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Facebook has formed a partnership with OpenTable to let users make restaurant reservations from their phones. There are currently 20,000 OpenTable users who won’t have to go through the pains of leaving their Facebook app and opening up the OpenTable one.
As someone who regularly frequents such upper crust establishments as Chipotle and Panera Bread, the ability to reserve my table with the same app that I use to stalk high school crushes could prove invaluable. The main problem is that there are so many other apps out there with the exact same multitasking ability that making a reservation on Facebook is simply out of Vogue.
Yelp has been leading the pack for years on restaurant reviews, and has been trying to branch out to check-ins, recommendations, and food delivery. They most recently partnered with Eat24 and Delivery.com so users can order food without tracking down the restaurant’s site or calling the order in. They said that they plan to open up the ability to book spa days and yoga classes in the coming months, making Yelp a one-stop shop for finding places and making appointments.
The only problem Yelp faces – other than Foursquare biting at its ankles – is the interest that Google has developed in reviews and consumer opinions. Their latest Maps update includes an Explore tab that shows nearby places, price ranges, reviews, and Zagat ratings. Not only can users find discounts with Google Maps, they can also use the map feature (go figure) to help them get there.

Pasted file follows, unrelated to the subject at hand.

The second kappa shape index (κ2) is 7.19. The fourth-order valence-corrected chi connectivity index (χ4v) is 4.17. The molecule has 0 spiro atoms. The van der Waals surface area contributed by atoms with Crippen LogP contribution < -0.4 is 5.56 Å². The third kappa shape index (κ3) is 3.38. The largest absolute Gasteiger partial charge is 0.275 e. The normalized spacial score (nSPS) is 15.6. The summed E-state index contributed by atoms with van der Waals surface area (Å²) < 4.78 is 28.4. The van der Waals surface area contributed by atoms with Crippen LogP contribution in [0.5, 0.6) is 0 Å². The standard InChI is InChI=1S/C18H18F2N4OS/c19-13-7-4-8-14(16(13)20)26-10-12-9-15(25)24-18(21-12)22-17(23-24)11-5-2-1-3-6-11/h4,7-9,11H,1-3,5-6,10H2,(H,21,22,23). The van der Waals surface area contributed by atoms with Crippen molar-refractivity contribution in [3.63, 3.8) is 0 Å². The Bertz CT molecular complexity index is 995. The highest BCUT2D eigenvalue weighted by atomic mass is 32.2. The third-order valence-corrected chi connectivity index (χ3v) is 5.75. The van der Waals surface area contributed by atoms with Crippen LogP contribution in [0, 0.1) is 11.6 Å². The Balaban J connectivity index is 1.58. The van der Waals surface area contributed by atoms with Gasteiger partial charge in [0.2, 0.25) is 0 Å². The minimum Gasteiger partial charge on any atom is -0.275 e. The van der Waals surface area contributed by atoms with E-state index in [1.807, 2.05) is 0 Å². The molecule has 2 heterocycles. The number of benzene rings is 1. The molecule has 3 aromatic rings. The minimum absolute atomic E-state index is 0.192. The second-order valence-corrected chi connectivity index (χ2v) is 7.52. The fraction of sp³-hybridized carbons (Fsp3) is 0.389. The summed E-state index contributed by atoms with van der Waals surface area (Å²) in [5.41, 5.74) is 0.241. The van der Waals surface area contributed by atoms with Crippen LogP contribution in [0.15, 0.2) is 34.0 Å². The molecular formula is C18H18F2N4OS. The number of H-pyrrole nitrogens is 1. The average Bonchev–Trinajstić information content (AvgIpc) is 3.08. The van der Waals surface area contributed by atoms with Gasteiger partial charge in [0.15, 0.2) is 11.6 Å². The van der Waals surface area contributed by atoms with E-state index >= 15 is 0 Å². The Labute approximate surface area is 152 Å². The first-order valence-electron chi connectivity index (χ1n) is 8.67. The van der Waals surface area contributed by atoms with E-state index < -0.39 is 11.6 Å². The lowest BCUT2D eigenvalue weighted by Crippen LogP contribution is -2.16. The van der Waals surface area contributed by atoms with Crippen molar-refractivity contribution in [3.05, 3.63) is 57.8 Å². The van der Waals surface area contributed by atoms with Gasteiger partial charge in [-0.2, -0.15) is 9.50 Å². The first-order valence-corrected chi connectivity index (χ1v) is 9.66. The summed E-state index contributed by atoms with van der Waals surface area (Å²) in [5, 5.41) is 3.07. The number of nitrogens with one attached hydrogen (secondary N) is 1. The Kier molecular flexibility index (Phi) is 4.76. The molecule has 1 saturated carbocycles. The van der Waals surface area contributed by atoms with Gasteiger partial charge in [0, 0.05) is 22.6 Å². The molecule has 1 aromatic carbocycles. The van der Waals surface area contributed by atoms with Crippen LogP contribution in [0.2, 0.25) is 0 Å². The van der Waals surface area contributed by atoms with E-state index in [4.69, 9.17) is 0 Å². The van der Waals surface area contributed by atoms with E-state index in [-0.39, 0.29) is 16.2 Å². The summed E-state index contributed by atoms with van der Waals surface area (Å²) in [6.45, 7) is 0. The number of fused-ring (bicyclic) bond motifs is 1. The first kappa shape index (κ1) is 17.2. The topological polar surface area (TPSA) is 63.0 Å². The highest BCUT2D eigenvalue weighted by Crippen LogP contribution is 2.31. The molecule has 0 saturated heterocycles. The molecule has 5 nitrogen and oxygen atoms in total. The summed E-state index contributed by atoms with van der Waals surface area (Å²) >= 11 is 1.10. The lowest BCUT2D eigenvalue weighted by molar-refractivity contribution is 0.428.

Should I use Yelp to schedule my spa day, Facebook to make dinner reservations at the local caviar sampling, and Google Maps to direct me to the nearest croquet field? Is there really a big difference in the product offerings? A restaurant with five star reviews on Yelp will also have high marks on Foursquare, Google and Facebook unless one bad review on a site brings down the whole average. A good restaurant is a good restaurant no matter the review platform.
A review app’s success won’t hang on the ability to look up directions or have food delivered, it will hang on where the audience is. Facebook has billions of users, but if very few of them are writing high quality reviews then it won’t grow as a reliable source. Google Maps is one of the most downloaded apps, but if people only want directions then it will stay a navigation app.
Google and Facebook are strong, established sites that have the power and money to explore options like food delivery and reservations. Facebook’s OpenTable partnership is a small potatoes move that share blog space with their TV Listings integration. It would help Google if people left reviews on its platform, but it’s not a deal breaker. The only business out of the big three that is almost completely reliant on user reviews and ratings is Yelp. For their sake, they should hope that their product reigns supreme.